Engagement, Demographics and Age trends: The Essential Social Stats of 2014


2014 has been something of a segmentation process for the top social media channels. Revealing the true age, genuine activity and fluctuating engagement levels of some of the most active social groups.

Despite attempts by Twitter to take action to re-engage dormant users with features like custom news feeds during the World Cup and similar event coverage. Recent reports from the awesome guys at Social Bakers now cite Instagram as the leading platform for brand / user engagement, reporting levels of engagement 50 times higher on average than equivalent profiles on Twitter, yes 50!


social bakers stat
Image Credit: Social Bakers ‘Instagram Blows Away Twitter on Brand Engagement…’


As we have seen from early in 2014 younger audiences have been eager to take ownership of newer, less saturated or customisable platforms. Tumblr and Pinterest take the lead in new user growth with Tumblr gaining 130% of new users and Pinterest close behind with 110%, more than doubling their numbers. Snapchat follows as the fastest growing app of 2014 with largest demographic of users under 25. Other emerging channels such as Tsú, Ello and Natter are still in their infancy though steadily gaining traction for each of their unique features. Tsú offers royalties for users simply for sharing, anything. Ello guarantees a totally ad free platform and Natter offers less noise with a 3 word update limitation; “Appealing much? Possibly.”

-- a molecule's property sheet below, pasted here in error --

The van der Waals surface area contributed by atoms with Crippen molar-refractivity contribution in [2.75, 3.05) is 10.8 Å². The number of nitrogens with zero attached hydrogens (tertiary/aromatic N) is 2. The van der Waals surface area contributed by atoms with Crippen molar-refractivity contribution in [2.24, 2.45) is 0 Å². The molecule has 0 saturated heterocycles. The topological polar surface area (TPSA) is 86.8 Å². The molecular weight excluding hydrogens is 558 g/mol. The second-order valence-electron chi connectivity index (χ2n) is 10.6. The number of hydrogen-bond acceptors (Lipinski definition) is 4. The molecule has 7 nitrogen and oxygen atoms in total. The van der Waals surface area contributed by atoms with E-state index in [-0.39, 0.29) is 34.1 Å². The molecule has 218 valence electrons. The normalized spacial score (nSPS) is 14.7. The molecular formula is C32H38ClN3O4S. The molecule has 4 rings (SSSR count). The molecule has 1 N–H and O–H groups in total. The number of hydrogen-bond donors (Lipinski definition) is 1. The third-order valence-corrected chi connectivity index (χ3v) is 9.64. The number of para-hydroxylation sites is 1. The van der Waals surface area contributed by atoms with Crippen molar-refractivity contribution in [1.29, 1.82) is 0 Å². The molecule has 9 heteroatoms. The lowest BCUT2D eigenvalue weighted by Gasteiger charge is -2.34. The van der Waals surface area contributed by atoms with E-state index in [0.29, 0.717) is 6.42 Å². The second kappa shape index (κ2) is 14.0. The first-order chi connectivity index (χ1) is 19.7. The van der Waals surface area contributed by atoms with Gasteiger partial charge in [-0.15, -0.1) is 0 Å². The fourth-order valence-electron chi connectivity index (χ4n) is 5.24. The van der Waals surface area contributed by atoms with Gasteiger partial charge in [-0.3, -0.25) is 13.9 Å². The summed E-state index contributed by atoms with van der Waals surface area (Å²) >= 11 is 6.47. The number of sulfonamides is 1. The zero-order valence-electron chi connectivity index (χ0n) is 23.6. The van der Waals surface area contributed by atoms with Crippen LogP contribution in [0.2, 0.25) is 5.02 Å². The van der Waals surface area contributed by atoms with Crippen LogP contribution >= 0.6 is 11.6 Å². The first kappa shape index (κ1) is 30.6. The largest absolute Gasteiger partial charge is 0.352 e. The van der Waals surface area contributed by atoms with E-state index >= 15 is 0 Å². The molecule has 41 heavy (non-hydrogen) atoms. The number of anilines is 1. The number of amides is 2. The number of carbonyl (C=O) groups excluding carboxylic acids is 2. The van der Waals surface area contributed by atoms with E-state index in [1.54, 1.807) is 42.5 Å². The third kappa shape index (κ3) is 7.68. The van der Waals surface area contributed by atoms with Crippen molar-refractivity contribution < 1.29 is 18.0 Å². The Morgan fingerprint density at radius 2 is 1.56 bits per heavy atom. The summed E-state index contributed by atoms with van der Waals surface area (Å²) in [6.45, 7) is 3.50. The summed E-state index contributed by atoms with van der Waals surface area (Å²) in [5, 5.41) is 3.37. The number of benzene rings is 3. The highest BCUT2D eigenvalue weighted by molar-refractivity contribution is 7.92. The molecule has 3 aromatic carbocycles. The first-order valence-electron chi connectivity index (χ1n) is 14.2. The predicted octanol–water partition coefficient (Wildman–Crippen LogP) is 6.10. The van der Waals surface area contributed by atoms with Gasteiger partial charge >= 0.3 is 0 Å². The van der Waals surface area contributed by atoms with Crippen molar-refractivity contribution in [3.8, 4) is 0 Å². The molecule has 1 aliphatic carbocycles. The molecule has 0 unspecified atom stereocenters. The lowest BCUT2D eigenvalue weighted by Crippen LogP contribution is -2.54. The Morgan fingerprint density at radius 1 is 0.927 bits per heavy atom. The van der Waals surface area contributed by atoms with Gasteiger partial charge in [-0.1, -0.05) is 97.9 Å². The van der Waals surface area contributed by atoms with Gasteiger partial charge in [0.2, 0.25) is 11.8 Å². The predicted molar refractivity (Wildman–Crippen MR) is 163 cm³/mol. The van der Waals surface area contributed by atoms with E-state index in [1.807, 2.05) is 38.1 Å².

Older demographics seem to be sticking to what they know with 25% of Facebook’s user base being 45+. This doesn’t, however drive any reason for account closure, as Facebook still remains the number 1 platform for internet users with 1.35 billion profiles equating to 71% of people connected to the Internet.

More than ever this year social media users are active on several platforms, more so than the previous 1 or 2. Connecting through different social groups on multiple channels with 91% of 16-64 year old’s having visited one of either YouTube, Google+, Twitter or Facebook in the past month. This multiplicity is inherently driven by the ability to access more frequently through mobile; 2014 has seen a significant hike in mobile use with 40% of social access coming from mobile alone and this number will only grow with the emergence of wearables and the growing availability to more competitively priced tablets and handsets. Leaving mobile marketing, and opportunities for brands on new channels to market content in new ways. Integrating campaigns across channels, devices and an array of content types will be crucial for brands to stay competitive in 2015.

The clever chaps at Didit.com produced this awesome Infographic from Global Web Index Data showing us just some of the most significant social takeaways of the year.

Image Credit: Didit.com ‘What we learned in Social Media 2014 (infographic)’

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